What We Do In The Shadows (2014)
Starring: Jermaine Clement, Taika Waititi, Rhys Darby
Directors: Jermaine Clement, Taika Waititi
A documentary crew films a group of vampires who share a flat in a suburb of Wellington, New Zealand. Viago, Vladislav and Deacon are all human in appearance while their 8000 year old flatmate Petyr resembles the classic Nosferatu image of Count Orlok. Later they are joined by new vampire Nick and his human best friend Stu, as they overcome modern technology, rivalries between each other and a local gang of werewolves and typical vampire problems such as finding virgins to feed off and household chores.
Why should I watch it?
There are several films in your life that, upon first viewing late at night on television or streaming via Netflix or having the DVD forced upon you by a friend, you will sit back and wonder ‘Why have I not seen this before?’ This is one of those movies.
The idea of vampires and other supernatural creatures has long since become embedded in modern day popular culture, from Bram Stoker’s literary classic to the image of Christopher Lee, from the world of Buffy the Vampire Slayer to the more recent Twilight Saga. Audiences know the basic rules (sunlight, stakes, blood sucking) and this ‘documentary’ treats the viewer as an intelligent being, sticking to the briefest of explanations and the ‘show don’t tell’ mantra that all script writers tend should generally adhere to. It is with great relief that rather than present a list of rules, the movie plays on convention and spends its time building characters rather than repeating vampire folklore.
The opening minutes are a great example of this as Viago, a 379 vampire, cautiously pulls back the heavy curtains after waking up, physically flinching at the remote possibility the sun has stayed up and could burn him to a crisp. He then proceeds to wake his flatmates, all playing with various vampire stereotypes such as sleeping whilst hanging upside down, before a house meeting occurs to discuss the lack of washing-up action. The juxtaposition of dull routine with the life of a blood-sucker provides plenty of comedic moments and the human nature of our group of undead, such as jealousy and petty rivalries, allows us to actually empathise with the situations the characters find themselves in.
An example of this is the jealousy portrayed by Deacon when new vampire Nick begins wearing a similar jacket, getting on with his friends, interrupting his dance performance and even turning Deacon’s longterm familiar (read wannabe vampire who will do anything in the hope of becoming one of the immortal undead) into a vampire. Deacon’s petty jealousy, shown by his lack of patience and constant criticism of Nick, is a familiar situation and provides the connection needed to invite the viewer into an unfamiliar world.
The local rivalry with a group of werewolves, led by Rhys Darby (who worked with writers/directors/stars Clement and Waititi on Flight of the Conchords) is also brilliantly done, mixing the familiar with the supernatural and coming full circle by the end of the film. Darby is excellent as an unusual alpha male leader of the pack, encouraging his posse to mind their language (‘We’re Werewolves, not Swearwolves’) and the only disappointing aspect is that we don’t see enough of them. This will soon be rectified as a spin-off movie, titled We’re Wolves, is currently in pre-production.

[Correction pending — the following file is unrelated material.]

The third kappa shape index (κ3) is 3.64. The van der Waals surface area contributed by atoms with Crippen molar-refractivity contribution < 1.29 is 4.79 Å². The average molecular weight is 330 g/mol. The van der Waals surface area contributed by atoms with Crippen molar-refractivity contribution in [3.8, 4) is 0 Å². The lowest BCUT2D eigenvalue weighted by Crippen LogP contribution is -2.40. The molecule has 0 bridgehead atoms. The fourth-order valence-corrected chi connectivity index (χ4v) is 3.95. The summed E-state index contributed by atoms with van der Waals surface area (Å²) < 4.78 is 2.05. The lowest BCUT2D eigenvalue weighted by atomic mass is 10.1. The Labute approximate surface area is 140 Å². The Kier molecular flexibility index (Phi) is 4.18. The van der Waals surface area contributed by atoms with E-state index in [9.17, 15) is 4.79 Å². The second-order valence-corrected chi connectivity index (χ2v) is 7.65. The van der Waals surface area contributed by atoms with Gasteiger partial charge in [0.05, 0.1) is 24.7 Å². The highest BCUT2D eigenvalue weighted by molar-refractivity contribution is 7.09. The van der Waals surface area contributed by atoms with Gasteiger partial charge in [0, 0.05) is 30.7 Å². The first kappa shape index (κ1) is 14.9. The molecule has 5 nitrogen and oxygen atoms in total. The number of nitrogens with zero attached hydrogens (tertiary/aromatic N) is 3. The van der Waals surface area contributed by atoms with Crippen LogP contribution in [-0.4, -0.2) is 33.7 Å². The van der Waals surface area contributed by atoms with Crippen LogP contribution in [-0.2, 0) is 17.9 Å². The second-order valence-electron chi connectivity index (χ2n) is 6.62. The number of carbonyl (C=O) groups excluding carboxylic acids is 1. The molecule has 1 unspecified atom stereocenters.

All the actors bring a wonderful sense of realism to their roles, with performances that border on over the top but are just about pulled off given the subject material on display. Waititi is brilliant as the cleanliness obsessed Viago, while Clement steals many laughs with his portrayal of a once-great vampire almost neutered by a previous relationship. The directing duo happily share great moments with the other cast members and the film is a pure ensemble throughout.
The comedy presented will keep a smile plastered onto your face throughout the movie. There are several highlights, including Nick’s allergy-induced vomit session (vampires can’t eat chips, who knew?), Vladislav’s failed attempt at hypnotising a woman (he settles for an old man instead) and the hilarious chase sequence when the vampires first hunt Nick and illogically appear from every nook and cranny (including Nick’s backpack). The novelty friendship with Stu, a human, is played for laughs as the vampires state their desire to eat him quite openly but the relationship moves beyond this as he teaches them all about modern technology including google and skype.
Several other aspects of the film also work well. The musical soundtrack, a mixture of songs and more traditional scores, fits the black comedy tone perfectly and the film is edited well; reminiscent of many documentaries with a mixture of talking heads, voice-overs and handheld camera work. The costume department appear to have enjoyed themselves as they put together outfits which look dated yet stylish and the mixture of practical and special effects err on the right side of realism. It’s hard to believe the film was made with a budget of $1.6 million US. The movie pulled in just over $10 million US, a success when compared to the budget and limited release in the United States while many critics hailed it as the best comedy of the year. The film currently has a 96% positive rating on movie aggregator site Rotten Tomatoes.
This movie is one to watch, particularly for fans of the Vampire genre and/or mockumentary. Interested? Have a look at the first 6 minutes below and if you enjoy it, buy, rent, download the rest.
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